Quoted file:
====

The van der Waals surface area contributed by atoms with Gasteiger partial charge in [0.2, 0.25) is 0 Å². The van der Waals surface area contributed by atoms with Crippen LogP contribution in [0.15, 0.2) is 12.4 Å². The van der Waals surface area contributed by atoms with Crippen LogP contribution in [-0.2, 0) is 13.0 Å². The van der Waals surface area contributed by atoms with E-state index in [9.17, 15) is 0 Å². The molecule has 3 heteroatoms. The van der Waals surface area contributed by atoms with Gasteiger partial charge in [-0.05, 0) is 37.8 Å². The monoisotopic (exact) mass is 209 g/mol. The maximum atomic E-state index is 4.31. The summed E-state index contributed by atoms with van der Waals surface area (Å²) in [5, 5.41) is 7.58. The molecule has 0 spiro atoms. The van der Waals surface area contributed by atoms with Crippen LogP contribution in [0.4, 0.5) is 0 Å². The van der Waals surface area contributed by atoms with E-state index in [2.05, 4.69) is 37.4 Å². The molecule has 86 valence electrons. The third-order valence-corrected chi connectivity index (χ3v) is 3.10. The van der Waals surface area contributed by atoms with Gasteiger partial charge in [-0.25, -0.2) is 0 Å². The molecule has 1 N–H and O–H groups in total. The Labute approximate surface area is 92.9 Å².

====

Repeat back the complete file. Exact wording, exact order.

The van der Waals surface area contributed by atoms with Gasteiger partial charge in [0.2, 0.25) is 0 Å². The van der Waals surface area contributed by atoms with Crippen LogP contribution in [0.15, 0.2) is 12.4 Å². The van der Waals surface area contributed by atoms with Crippen LogP contribution in [-0.2, 0) is 13.0 Å². The van der Waals surface area contributed by atoms with E-state index in [9.17, 15) is 0 Å². The molecule has 3 heteroatoms. The van der Waals surface area contributed by atoms with Gasteiger partial charge in [-0.05, 0) is 37.8 Å². The monoisotopic (exact) mass is 209 g/mol. The maximum atomic E-state index is 4.31. The summed E-state index contributed by atoms with van der Waals surface area (Å²) in [5, 5.41) is 7.58. The molecule has 0 spiro atoms. The van der Waals surface area contributed by atoms with Crippen LogP contribution in [0.4, 0.5) is 0 Å². The van der Waals surface area contributed by atoms with E-state index in [2.05, 4.69) is 37.4 Å². The molecule has 86 valence electrons. The third-order valence-corrected chi connectivity index (χ3v) is 3.10. The van der Waals surface area contributed by atoms with Gasteiger partial charge in [-0.25, -0.2) is 0 Å². The molecule has 1 N–H and O–H groups in total. The Labute approximate surface area is 92.9 Å².